Objective Statement – Required or not in a professional resume?

By | May 16, 2017

What is an Objective Statement?

The Career Objective or Objective Statement is the opening phrase of a resume. A career objective states your work-related goals and what skills you possess to achieve them. It also tells the hiring manager how you can contribute to the position and thereby the business.

The common mistake most of us make

Back when I graduated from college and had to write my resume for the first time, my first resort was the internet. However, in almost all sample resumes for entry-level, fresher and college graduates I found, the opening header was an Objective Statement along the lines “Seeking for a challenging position that would enable me to utilize my skills effectively….” And thereby secured its place in my own resume for a very long time. In short, I was led to believe that the starting of a resume should always be an Objective line that is of a particular format and need not necessarily describe me closely. As time went by, everything else from the Skills and Strengths to the Professional Experience changed; with new headers like Technical Skills and Core Competencies being added to the lot. But the only thing that remained the same was the Objective Statement. Or rather, this was the area that had my least attention.

Only when it was time to move on in career as a senior professional and I badly needed a revamping of my existing resume, had it dawned upon me that the Objective in my resume was a total fail. All these years, I had carried a resume which I thought perfectly summed up my skills and ambitions and presented them in the most interesting way when in fact it was a failure at the beginning itself. This is a common mistake that happens to most job seekers. They pay less attention to the opening statement, underestimating its importance. However, the truth is that this section gives an insight of your skills and potential in a nutshell and makes for a first impression of your candidacy to the employer.

Who should keep and who should not?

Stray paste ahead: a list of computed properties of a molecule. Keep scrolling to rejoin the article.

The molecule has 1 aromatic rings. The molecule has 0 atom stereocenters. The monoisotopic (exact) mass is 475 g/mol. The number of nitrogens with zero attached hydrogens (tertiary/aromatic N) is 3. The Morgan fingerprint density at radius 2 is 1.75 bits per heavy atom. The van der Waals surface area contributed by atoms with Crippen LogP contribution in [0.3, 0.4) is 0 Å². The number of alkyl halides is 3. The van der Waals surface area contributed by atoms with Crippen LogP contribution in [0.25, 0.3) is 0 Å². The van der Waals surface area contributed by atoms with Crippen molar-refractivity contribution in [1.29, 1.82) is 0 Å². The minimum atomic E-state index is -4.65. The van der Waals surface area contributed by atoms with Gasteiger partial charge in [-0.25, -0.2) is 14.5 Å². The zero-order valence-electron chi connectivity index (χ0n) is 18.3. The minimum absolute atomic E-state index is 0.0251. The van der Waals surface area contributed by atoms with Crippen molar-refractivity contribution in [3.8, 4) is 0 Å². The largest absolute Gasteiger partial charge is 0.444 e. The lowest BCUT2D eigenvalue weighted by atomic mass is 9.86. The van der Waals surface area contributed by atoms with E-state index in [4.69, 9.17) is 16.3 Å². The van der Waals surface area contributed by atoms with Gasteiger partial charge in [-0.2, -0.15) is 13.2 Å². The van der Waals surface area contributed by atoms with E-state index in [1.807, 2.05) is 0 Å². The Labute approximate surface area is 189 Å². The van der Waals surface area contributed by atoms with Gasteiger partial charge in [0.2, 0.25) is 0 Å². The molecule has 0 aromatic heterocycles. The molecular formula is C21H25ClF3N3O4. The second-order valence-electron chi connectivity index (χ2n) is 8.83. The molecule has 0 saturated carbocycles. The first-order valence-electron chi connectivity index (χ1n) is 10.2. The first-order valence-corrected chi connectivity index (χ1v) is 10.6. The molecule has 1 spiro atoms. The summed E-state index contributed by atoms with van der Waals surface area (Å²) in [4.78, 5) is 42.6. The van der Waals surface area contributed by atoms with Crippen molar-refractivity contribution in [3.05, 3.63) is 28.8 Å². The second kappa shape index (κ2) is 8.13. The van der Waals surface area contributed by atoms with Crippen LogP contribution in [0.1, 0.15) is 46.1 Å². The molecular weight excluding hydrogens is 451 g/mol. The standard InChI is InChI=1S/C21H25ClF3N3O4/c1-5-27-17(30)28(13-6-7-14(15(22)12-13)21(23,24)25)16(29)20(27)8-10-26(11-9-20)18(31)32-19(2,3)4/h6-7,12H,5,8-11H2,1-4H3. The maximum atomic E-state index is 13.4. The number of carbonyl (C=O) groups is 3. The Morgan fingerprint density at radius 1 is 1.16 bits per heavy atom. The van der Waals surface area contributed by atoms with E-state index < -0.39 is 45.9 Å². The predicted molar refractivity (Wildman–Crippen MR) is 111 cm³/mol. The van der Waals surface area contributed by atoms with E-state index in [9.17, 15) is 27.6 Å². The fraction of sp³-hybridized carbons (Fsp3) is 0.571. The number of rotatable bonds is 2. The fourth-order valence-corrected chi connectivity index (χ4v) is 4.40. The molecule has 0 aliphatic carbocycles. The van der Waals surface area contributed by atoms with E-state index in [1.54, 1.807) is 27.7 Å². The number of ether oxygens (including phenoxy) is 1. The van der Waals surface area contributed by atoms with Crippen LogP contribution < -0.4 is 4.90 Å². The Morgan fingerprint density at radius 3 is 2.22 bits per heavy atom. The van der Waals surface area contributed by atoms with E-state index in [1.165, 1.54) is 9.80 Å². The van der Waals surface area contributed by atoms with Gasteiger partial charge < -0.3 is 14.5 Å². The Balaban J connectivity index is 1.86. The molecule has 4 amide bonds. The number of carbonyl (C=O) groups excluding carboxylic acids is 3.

Although, college grads can still keep an objective statement in their resume for the reason that they have less work-related skills or expertise, it is better for an experienced professional’s resume to start off with a more appropriate header like the “Summary of Qualifications”. Objective Statement only shows what you are looking for in your next position. Whereas, the “Summary of Qualifications” or “Profile” distinctly states all your experiences and skills that are most relevant to the position. This will bullet-list all the skills and expertise you have acquired through your professional career and help hiring managers decide easier whether you are a potential candidate for the job.

See the examples below and decide for yourself.

Bad Example:

Objective Statement

“To obtain a position working with advanced systems and technical infrastructures.”

Good Example:

Summary of Qualifications

A System Administrator with over ten years of experience, working with or in an environment covering System Operations, CL Programming, Security Planning, Scheduling and performing OS upgrades in the retail, Manufacturing and Pharmaceutical industries.

However, do not overload the summary with all the skills you have. Instead, pick two or three most important ones that closely match the job requirement and list those. As a backing to the summary statement, you can provide a Career Highlights section. This section will elaborate on the skills and experience you mentioned in the summary section.

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